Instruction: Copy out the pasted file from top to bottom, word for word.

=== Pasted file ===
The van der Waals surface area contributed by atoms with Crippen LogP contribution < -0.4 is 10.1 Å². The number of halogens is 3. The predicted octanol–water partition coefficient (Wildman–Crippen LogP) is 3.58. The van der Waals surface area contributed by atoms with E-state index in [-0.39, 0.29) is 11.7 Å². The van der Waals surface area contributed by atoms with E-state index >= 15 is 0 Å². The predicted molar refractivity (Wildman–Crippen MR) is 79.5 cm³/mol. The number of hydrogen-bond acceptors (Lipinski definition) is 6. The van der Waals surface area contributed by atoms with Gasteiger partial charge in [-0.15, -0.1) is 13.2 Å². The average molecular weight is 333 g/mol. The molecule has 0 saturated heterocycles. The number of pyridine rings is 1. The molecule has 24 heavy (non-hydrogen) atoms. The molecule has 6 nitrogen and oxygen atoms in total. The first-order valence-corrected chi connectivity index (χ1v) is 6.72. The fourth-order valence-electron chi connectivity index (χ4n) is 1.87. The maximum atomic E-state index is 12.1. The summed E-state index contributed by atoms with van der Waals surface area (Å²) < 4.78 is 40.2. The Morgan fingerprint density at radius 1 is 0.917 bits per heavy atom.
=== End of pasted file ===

The van der Waals surface area contributed by atoms with Crippen LogP contribution < -0.4 is 10.1 Å². The number of halogens is 3. The predicted octanol–water partition coefficient (Wildman–Crippen LogP) is 3.58. The van der Waals surface area contributed by atoms with E-state index in [-0.39, 0.29) is 11.7 Å². The van der Waals surface area contributed by atoms with E-state index >= 15 is 0 Å². The predicted molar refractivity (Wildman–Crippen MR) is 79.5 cm³/mol. The number of hydrogen-bond acceptors (Lipinski definition) is 6. The van der Waals surface area contributed by atoms with Gasteiger partial charge in [-0.15, -0.1) is 13.2 Å². The average molecular weight is 333 g/mol. The molecule has 0 saturated heterocycles. The number of pyridine rings is 1. The molecule has 24 heavy (non-hydrogen) atoms. The molecule has 6 nitrogen and oxygen atoms in total. The first-order valence-corrected chi connectivity index (χ1v) is 6.72. The fourth-order valence-electron chi connectivity index (χ4n) is 1.87. The maximum atomic E-state index is 12.1. The summed E-state index contributed by atoms with van der Waals surface area (Å²) < 4.78 is 40.2. The Morgan fingerprint density at radius 1 is 0.917 bits per heavy atom.